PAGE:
Work is tentatively set to begin next year on multiuse paths designed to make the three Outer Banks national parks safer for visitors.
Outer Banks Forever, the official nonprofit partner of the three parks, and National Park Service Outer Banks Group announced the project Tuesday, which are to make the parks safer and better connected while honoring the history, culture, and coastal environment of the Outer Banks.
The first multiuse path to be developed will be to connect Cape Hatteras Lighthouse.
“This is a really exciting project. This is something we’ve been talking about for many years, and we’re getting ready to kick it off,” David Hallac, superintendent of the National Parks of Eastern North Carolina, said in a statement. “Once we implement the multiuse path, we will dramatically improve the safety of our non-motorized travelers that are either biking, jogging, walking or hiking down the side of the road. They’ll be separated from the traffic; they’ll be on a nice, hard, safe surface, and they’ll be able to get down to the lighthouse without driving.”
The new mile-long paved path will begin at the entrance to the Cape Hatteras Lighthouse at N.C. 12 and parallel Lighthouse Road, connecting the town of Buxton to Old Lighthouse Beach and the original site of the lighthouse, as well as to the current lighthouse grounds. A new trailhead and improved entrance signage will be added.
The total estimated cost for the Cape Hatteras Lighthouse Pathways is just over $2 million. The project is a public-private partnership supported by the National Park Service and individuals and businesses who donate through Outer Banks Forever. To date, just over 75% of the funds have been secured through a federal grant and fundraising efforts.
“Safer ways for people to explore our Outer Banks national parks are one of the most requested enhancements we hear about, so we are excited to help make this first pathway a reality,” said Jessica Barnes, director of Outer Banks Forever. “This project will strengthen connections to our public lands, make it safer to explore this important historical and cultural area and honor the history of our community.”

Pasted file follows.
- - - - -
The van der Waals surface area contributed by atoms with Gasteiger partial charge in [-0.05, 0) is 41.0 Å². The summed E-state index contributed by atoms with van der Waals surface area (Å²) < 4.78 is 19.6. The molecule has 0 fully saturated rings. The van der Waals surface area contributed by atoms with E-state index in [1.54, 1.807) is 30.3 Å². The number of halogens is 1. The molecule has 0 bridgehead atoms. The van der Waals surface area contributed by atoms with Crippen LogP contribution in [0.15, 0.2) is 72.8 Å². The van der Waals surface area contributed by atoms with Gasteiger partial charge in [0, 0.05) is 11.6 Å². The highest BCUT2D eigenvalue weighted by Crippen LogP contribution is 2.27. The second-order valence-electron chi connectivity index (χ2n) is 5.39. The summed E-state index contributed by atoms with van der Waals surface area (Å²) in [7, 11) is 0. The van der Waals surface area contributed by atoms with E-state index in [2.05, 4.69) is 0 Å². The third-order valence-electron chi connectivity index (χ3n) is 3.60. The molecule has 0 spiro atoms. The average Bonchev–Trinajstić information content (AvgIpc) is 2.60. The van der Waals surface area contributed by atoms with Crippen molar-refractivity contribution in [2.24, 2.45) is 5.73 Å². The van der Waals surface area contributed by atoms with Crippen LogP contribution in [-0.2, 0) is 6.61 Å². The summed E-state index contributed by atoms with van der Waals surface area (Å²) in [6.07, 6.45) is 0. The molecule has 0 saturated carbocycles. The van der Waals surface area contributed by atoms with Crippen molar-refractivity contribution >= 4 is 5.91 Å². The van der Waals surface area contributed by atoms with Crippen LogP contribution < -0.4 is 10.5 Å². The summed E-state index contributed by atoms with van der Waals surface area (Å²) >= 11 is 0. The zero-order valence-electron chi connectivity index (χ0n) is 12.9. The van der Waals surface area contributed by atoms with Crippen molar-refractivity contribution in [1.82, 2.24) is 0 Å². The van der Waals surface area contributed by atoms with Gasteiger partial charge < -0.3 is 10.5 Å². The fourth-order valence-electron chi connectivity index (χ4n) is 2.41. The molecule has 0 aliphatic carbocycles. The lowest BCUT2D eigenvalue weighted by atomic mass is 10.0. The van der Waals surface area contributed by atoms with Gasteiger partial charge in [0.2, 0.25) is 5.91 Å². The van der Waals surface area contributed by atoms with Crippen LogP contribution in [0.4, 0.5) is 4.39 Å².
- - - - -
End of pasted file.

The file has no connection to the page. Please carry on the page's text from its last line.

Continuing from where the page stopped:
“We’ve seen how the pathways throughout Hatteras Island – whether they be in the Tri-Villages or in Hatteras and soon to be Frisco and Buxton – connected the communities immediately after those were unrolled,” said Trip Forman, co-founder of REAL Watersports and President of Outer Banks Forever’s Board of Directors. “We really can’t wait to see this path connecting the community of Buxton and basically the Outer Banks, giving people a safe way to get down to the lighthouse and the beaches in an enjoyable manner.”
Planning and design contracts for the project were awarded in March. National Park Service officials will work with designers to finalize the Cape Hatteras Lighthouse Pathway and master plan for the project.
The Outer Banks Group of the National Park Service offered earlier this year public scoping and comment periods to residents and visitors and completed the necessary environmental assessment, which was also made available for public comment.
To learn more and how to support the project, visit www.obxforever.org/pathways or email Barnes at at JessicaBarnes@OBXForever.org.